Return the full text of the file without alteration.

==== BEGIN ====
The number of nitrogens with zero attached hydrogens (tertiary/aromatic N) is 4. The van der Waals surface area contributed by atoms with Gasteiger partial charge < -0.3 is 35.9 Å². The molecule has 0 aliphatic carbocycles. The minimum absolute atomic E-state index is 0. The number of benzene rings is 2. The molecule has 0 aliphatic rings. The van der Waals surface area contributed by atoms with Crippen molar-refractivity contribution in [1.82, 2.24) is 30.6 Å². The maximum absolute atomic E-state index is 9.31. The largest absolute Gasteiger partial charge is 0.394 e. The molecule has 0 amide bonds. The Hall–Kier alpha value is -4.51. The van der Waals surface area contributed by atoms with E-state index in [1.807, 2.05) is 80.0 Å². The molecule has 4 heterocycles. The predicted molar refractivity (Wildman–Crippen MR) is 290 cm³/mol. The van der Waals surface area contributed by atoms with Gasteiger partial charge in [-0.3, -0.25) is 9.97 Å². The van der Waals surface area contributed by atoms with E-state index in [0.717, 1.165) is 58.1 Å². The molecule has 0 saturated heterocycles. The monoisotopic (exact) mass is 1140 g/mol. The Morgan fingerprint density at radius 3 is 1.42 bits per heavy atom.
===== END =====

The number of nitrogens with zero attached hydrogens (tertiary/aromatic N) is 4. The van der Waals surface area contributed by atoms with Gasteiger partial charge < -0.3 is 35.9 Å². The molecule has 0 aliphatic carbocycles. The minimum absolute atomic E-state index is 0. The number of benzene rings is 2. The molecule has 0 aliphatic rings. The van der Waals surface area contributed by atoms with Crippen molar-refractivity contribution in [1.82, 2.24) is 30.6 Å². The maximum absolute atomic E-state index is 9.31. The largest absolute Gasteiger partial charge is 0.394 e. The molecule has 0 amide bonds. The Hall–Kier alpha value is -4.51. The van der Waals surface area contributed by atoms with E-state index in [1.807, 2.05) is 80.0 Å². The molecule has 4 heterocycles. The predicted molar refractivity (Wildman–Crippen MR) is 290 cm³/mol. The van der Waals surface area contributed by atoms with Gasteiger partial charge in [-0.3, -0.25) is 9.97 Å². The van der Waals surface area contributed by atoms with E-state index in [0.717, 1.165) is 58.1 Å². The molecule has 0 saturated heterocycles. The monoisotopic (exact) mass is 1140 g/mol. The Morgan fingerprint density at radius 3 is 1.42 bits per heavy atom.